Let me start with the two questions that we’ve been working on for wineries this week:
How can I use the data I already have?
What can I learn from my depletion data specifically?
Now let’s look at the “sub questions,” or the subtext, that are driving those two main questions:
How can I maximize my own resources, so I don’t have to spend a ton of money to figure out the data thing?
My reality is that I need to make the same presentation to distributors over and over, just in different markets. Can I template that presentation, but change out the variables when I need to?
Fair enough, right? And maybe they even sound familiar, or are topics you could relate to, yourself.
So let’s take them one at a time.
Using the Data You Already Have
A winery already has data, probably quite a lot of it in fact, including depletions, ecommerce sales, viticultural analysis, location inventory and FOB changes.
The benefit of all this data? You already own it, so you don’t have to go out and pay someone else to provide it. If you could export it to an Excel or csv file, then we can start to work with it.
That’s the foundation.
The next step is using your data, which is where we come in as we start to work with the spreadsheets. Our team cleans the data, packages it, and then visualizes it in a dynamic and interactive dashboard.
Using Depletion Data Specifically
Let’s take one example – depletion data – and how this actually looks. The image above is a screenshot from a dashboard that we’re developing.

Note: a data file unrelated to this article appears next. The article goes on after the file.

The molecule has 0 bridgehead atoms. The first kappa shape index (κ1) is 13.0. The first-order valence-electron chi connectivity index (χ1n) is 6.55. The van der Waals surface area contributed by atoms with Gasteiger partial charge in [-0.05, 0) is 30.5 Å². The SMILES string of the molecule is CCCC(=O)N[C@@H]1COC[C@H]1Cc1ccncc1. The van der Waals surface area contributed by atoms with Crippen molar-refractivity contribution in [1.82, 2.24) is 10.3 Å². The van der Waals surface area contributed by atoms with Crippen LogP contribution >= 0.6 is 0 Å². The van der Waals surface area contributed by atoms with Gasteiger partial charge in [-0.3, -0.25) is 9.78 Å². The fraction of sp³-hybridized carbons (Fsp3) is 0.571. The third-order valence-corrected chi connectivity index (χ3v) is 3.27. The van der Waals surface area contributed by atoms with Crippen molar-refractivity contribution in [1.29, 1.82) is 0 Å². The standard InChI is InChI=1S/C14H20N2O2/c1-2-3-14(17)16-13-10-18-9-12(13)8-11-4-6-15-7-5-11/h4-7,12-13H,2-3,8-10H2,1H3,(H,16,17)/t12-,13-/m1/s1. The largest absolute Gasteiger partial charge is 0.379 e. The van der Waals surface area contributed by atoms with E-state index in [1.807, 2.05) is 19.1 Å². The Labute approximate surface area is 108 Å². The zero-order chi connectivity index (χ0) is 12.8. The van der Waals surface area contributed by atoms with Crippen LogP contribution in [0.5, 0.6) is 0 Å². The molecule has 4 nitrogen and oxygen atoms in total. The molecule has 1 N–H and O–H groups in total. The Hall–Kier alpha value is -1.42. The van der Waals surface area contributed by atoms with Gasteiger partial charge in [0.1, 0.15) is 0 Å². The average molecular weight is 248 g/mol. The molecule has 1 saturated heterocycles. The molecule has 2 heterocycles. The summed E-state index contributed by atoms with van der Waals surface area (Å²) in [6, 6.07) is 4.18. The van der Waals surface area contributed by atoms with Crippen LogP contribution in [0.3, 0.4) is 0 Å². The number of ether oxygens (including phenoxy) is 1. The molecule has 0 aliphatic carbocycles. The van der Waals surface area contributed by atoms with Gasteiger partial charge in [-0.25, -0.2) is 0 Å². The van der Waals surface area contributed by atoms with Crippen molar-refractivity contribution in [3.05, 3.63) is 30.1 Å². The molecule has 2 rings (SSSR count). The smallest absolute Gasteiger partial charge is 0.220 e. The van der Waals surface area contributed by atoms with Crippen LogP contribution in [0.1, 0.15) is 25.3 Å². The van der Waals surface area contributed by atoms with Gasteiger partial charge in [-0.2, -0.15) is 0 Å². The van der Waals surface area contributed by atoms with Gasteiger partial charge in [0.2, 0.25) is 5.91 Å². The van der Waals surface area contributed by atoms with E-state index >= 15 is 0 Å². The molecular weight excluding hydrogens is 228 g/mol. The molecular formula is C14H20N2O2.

Here are four things to notice:
This is just one screen, and one visualization, taken from one set of data. There are practically innumerable iterations of what you can visualize.
Notice the various fields, like those running down the left-hand side of the image. These are dynamic, which means that if you click on any of the fields, the visualization to the right changes to reflect your selection. Filter by distributor, for example, and the visualization of performance adjusts to the distributor you’ve selected. Filter by state, as this example is, and the visualization adjusts to California, say, or Georgia (shown here).
Notice the colors, which indicate in this case different wines, which makes it easy to see variations in volume. Green for cabernet sauvignon, for example, blue for chardonnay, and so on.
The trend line, which is the bottom chart, shows rolling twelve-month analysis. This removes seasonality from the equation, which gives you a more comprehensive view of your performance over time, as opposed to being overly influenced by performance during, say, Q4.
You can start to see, I think, how you can build a template for the presentations you need to make again and again, as I mentioned at the top. The key is being able to select the fields according to what you need to know, and in which market.
It’s up to you. It happens dynamically. And you can drive the dashboard to where you need it to go.
Does that make sense?
Please let me know. We’d love to hear your thoughts and suggestions for how this could be useful to you.
Thank you for reading, as always –